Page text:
WASHINGTON (AP) — Newt Gingrich loves selling himself — both as a presidential hopeful and as a for-profit author.
As he seeks the GOP nomination, the former House speaker has combined the traditional political campaigning with the frequent sales job for his books and films that have earned him millions. As his rivals on Friday scheduled busy days with voters in early nominating states such as Iowa and New Hampshire, Gingrich planned a single public event: a book signing a few blocks from the U.S. Capitol.
Gingrich, enjoying a surge in the polls just a month before the first nominating contests are held, prides himself on his non-traditional campaign style. It isn’t clear whether it will pay off politically. But it certainly has not hurt his personal income.
Gingrich’s personal financial disclosure form shows that he and wife Callista reported between $500,000 and $1 million in assets from Gingrich Productions, the couple’s media company that produces books and films. The filings also list a promissory note worth between $5 million and $25 million owed to the production company, records show, although details of that asset are unclear.
The July filings list Gingrich’s income and assets since early 2010, including rental income, investment dividends and capital gains.
Gingrich has turned over the production company to wife Callista as he works to build support for his White House bid. Yet he still promotes their films, often hosting a screening for them on the sidelines during conservative conferences.
Afterwards, aides sell DVDs of the programs and their companion books.
It is a routine for Gingrich: he delivers a rousing speech, as he did at the Conservative Political Action Committee conference in Orlando, Fla., this summer; a short time later, he and wife are at a table signing freshly purchased copies of their books. The same was true last week at events in South Carolina: stump speech, book signing.
For Gingrich, a former history professor, the books and films are a point of pride and he seems programmed to promote the works.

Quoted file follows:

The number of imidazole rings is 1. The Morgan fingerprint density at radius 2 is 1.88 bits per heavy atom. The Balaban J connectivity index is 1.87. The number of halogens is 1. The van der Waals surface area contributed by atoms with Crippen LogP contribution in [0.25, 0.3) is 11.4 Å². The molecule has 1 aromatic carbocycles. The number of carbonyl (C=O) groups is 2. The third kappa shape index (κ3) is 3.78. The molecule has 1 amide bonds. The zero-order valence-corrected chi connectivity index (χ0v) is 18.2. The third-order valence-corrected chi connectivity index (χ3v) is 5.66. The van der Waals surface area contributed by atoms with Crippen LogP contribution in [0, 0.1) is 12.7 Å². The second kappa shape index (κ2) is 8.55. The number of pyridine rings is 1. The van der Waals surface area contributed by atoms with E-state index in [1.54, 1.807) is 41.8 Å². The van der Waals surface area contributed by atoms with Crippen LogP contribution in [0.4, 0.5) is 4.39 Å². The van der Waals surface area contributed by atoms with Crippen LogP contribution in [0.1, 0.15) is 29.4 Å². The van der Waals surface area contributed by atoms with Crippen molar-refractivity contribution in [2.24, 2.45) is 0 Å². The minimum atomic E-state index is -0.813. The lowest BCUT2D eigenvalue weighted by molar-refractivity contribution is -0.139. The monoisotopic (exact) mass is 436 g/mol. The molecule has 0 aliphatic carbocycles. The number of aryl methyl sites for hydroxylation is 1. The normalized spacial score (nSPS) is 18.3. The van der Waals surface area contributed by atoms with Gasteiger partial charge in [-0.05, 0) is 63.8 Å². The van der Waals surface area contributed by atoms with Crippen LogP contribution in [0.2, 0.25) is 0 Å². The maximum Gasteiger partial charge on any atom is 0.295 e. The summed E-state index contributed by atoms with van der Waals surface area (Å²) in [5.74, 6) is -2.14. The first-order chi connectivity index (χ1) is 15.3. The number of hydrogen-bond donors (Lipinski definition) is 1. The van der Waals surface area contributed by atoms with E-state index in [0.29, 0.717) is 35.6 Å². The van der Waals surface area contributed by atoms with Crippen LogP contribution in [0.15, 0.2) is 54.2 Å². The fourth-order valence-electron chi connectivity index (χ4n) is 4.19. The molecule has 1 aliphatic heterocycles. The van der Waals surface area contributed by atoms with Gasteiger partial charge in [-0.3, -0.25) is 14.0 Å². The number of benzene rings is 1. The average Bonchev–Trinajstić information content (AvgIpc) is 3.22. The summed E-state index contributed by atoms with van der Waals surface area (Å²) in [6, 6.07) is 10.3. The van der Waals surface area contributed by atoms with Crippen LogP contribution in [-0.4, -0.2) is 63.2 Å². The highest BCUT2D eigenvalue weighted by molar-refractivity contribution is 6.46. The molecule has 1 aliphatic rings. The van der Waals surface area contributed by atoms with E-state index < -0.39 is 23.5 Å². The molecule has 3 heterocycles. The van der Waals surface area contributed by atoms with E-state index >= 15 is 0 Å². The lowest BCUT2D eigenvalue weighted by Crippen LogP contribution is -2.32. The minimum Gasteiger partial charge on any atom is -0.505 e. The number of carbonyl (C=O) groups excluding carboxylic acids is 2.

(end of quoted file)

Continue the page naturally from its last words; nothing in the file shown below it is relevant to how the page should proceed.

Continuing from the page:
When asked last week about Russia during a town hall-style meeting in South Carolina, he noted that he made a film about the Ronald Reagan-Margaret Thatcher-Pope John Paul II nexus that he posits helped bring down the Soviet Union. Any mention of “American exceptionalism” earns a mention of his movie on the subject of America’s special role. And his film and book about Reagan seldom goes unmentioned as he hails the former president as a role model.
“I’ve done a movie on Ronald Reagan called ‘Rendezvous with Destiny,'” Gingrich told CNBC this week. “Callista and I did. We’ve done a book on Ronald Reagan. You know, I campaigned with Reagan. I first met with Reagan in ’74. I’m very happy to talk about Ronald Reagan.”
And his books, it would seem.
Even when asked about real estate mogul Donald Trump’s upcoming debate for GOP hopefuls, Gingrich can’t help but plug the connection: Trump appeared in a Gingrich film.
At times, there seems to be little distinction between campaigning and bookselling.
For instance, before a one-on-one debate with then-contender Herman Cain outside of Houston, Texas, the Gingriches signed copies of their books for fans who lined up to shell out cash for an autographed copy just outside the venue’s doors. Nearby, a volunteer donned an elephant costume and stood in for the star of Callista’s children’s book — Ellis the Elephant.
For Gingrich, the campaign sometimes takes on the feeling of an extended book tour.
“At 8:30 tomorrow morning, we’re going to be at the Westin at the Detroit Metropolitan Airport, and we’re going to be talking about jobs and the economy,” Gingrich told a radio interviewer last month. “And then after the town hall meeting, Callista is going to be signing her new book, the New York Times bestseller, ‘Sweet Land Of Liberty.’ … And I’ll be signing my new novel, “The Crater,” about the Civil War, and a book on American exceptionalism called ‘A Nation Like No Other.'”
Gingrich, meanwhile, continues to run a campaign perhaps like no other.
Associated Press writer Jack Gillum in Washington contributed to this report.